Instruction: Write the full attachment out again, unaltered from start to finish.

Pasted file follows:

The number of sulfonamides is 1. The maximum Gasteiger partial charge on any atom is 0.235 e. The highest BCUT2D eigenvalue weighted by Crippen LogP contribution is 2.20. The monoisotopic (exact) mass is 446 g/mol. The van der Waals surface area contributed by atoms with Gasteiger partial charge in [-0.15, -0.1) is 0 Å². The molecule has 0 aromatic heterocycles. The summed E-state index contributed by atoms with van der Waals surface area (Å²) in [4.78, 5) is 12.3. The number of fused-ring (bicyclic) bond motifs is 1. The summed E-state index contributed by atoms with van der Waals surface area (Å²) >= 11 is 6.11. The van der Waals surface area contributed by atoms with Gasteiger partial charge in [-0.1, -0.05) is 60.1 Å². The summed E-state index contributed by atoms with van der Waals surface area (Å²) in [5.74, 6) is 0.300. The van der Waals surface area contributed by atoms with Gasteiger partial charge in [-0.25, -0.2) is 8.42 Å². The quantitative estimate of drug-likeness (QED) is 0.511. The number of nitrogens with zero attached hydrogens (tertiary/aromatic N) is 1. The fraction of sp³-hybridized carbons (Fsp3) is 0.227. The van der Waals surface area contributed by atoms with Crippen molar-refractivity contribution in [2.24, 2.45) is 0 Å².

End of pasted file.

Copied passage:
The number of sulfonamides is 1. The maximum Gasteiger partial charge on any atom is 0.235 e. The highest BCUT2D eigenvalue weighted by Crippen LogP contribution is 2.20. The monoisotopic (exact) mass is 446 g/mol. The van der Waals surface area contributed by atoms with Gasteiger partial charge in [-0.15, -0.1) is 0 Å². The molecule has 0 aromatic heterocycles. The summed E-state index contributed by atoms with van der Waals surface area (Å²) in [4.78, 5) is 12.3. The number of fused-ring (bicyclic) bond motifs is 1. The summed E-state index contributed by atoms with van der Waals surface area (Å²) >= 11 is 6.11. The van der Waals surface area contributed by atoms with Gasteiger partial charge in [-0.1, -0.05) is 60.1 Å². The summed E-state index contributed by atoms with van der Waals surface area (Å²) in [5.74, 6) is 0.300. The van der Waals surface area contributed by atoms with Gasteiger partial charge in [-0.25, -0.2) is 8.42 Å². The quantitative estimate of drug-likeness (QED) is 0.511. The number of nitrogens with zero attached hydrogens (tertiary/aromatic N) is 1. The fraction of sp³-hybridized carbons (Fsp3) is 0.227. The van der Waals surface area contributed by atoms with Crippen molar-refractivity contribution in [2.24, 2.45) is 0 Å².